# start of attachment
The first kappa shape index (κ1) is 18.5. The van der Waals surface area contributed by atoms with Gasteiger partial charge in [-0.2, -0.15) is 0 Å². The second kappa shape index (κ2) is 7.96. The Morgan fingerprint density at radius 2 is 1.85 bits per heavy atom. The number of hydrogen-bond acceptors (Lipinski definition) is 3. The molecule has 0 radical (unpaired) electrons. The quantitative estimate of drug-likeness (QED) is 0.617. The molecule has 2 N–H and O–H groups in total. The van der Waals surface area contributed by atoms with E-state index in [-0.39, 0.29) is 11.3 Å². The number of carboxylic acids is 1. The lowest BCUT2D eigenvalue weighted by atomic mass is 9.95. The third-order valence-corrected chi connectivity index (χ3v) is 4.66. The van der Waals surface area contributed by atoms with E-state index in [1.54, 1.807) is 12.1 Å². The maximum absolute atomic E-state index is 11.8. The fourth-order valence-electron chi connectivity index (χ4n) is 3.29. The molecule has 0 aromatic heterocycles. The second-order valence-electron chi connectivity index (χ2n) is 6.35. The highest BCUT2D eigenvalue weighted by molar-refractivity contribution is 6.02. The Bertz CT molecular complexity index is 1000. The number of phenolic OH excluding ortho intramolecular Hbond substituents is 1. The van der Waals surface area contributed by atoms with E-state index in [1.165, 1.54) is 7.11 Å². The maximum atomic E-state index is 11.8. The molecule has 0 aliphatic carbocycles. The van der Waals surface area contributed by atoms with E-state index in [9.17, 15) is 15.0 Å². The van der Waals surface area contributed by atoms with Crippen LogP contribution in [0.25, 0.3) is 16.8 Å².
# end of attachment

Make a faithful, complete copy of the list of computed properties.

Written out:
The first kappa shape index (κ1) is 18.5. The van der Waals surface area contributed by atoms with Gasteiger partial charge in [-0.2, -0.15) is 0 Å². The second kappa shape index (κ2) is 7.96. The Morgan fingerprint density at radius 2 is 1.85 bits per heavy atom. The number of hydrogen-bond acceptors (Lipinski definition) is 3. The molecule has 0 radical (unpaired) electrons. The quantitative estimate of drug-likeness (QED) is 0.617. The molecule has 2 N–H and O–H groups in total. The van der Waals surface area contributed by atoms with E-state index in [-0.39, 0.29) is 11.3 Å². The number of carboxylic acids is 1. The lowest BCUT2D eigenvalue weighted by atomic mass is 9.95. The third-order valence-corrected chi connectivity index (χ3v) is 4.66. The van der Waals surface area contributed by atoms with E-state index in [1.54, 1.807) is 12.1 Å². The maximum absolute atomic E-state index is 11.8. The fourth-order valence-electron chi connectivity index (χ4n) is 3.29. The molecule has 0 aromatic heterocycles. The second-order valence-electron chi connectivity index (χ2n) is 6.35. The highest BCUT2D eigenvalue weighted by molar-refractivity contribution is 6.02. The Bertz CT molecular complexity index is 1000. The number of phenolic OH excluding ortho intramolecular Hbond substituents is 1. The van der Waals surface area contributed by atoms with E-state index in [1.165, 1.54) is 7.11 Å². The maximum atomic E-state index is 11.8. The molecule has 0 aliphatic carbocycles. The van der Waals surface area contributed by atoms with E-state index in [9.17, 15) is 15.0 Å². The van der Waals surface area contributed by atoms with Crippen LogP contribution in [0.25, 0.3) is 16.8 Å².